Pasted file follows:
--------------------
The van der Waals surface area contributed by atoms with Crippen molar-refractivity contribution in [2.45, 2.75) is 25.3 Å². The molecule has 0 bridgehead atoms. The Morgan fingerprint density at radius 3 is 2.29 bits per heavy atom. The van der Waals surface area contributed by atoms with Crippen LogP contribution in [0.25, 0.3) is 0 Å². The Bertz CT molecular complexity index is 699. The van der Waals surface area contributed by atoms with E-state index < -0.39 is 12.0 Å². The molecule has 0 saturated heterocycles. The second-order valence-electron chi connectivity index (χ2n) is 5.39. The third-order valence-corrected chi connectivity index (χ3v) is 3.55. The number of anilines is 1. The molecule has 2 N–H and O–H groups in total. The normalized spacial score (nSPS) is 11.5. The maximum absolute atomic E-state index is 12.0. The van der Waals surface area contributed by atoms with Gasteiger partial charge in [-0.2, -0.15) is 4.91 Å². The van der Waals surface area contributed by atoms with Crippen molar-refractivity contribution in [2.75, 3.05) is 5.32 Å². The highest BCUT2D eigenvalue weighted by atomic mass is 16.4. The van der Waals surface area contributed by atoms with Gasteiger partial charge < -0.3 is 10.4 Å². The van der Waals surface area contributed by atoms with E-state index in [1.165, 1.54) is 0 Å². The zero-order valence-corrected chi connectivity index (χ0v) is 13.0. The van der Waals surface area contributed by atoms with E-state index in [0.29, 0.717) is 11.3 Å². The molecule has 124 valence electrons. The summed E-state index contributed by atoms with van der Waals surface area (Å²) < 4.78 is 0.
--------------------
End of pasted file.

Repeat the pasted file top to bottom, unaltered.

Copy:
The van der Waals surface area contributed by atoms with Crippen molar-refractivity contribution in [2.45, 2.75) is 25.3 Å². The molecule has 0 bridgehead atoms. The Morgan fingerprint density at radius 3 is 2.29 bits per heavy atom. The van der Waals surface area contributed by atoms with Crippen LogP contribution in [0.25, 0.3) is 0 Å². The Bertz CT molecular complexity index is 699. The van der Waals surface area contributed by atoms with E-state index < -0.39 is 12.0 Å². The molecule has 0 saturated heterocycles. The second-order valence-electron chi connectivity index (χ2n) is 5.39. The third-order valence-corrected chi connectivity index (χ3v) is 3.55. The number of anilines is 1. The molecule has 2 N–H and O–H groups in total. The normalized spacial score (nSPS) is 11.5. The maximum absolute atomic E-state index is 12.0. The van der Waals surface area contributed by atoms with Gasteiger partial charge in [-0.2, -0.15) is 4.91 Å². The van der Waals surface area contributed by atoms with Crippen molar-refractivity contribution in [2.75, 3.05) is 5.32 Å². The highest BCUT2D eigenvalue weighted by atomic mass is 16.4. The van der Waals surface area contributed by atoms with Gasteiger partial charge < -0.3 is 10.4 Å². The van der Waals surface area contributed by atoms with E-state index in [1.165, 1.54) is 0 Å². The zero-order valence-corrected chi connectivity index (χ0v) is 13.0. The van der Waals surface area contributed by atoms with E-state index in [0.29, 0.717) is 11.3 Å². The molecule has 124 valence electrons. The summed E-state index contributed by atoms with van der Waals surface area (Å²) < 4.78 is 0.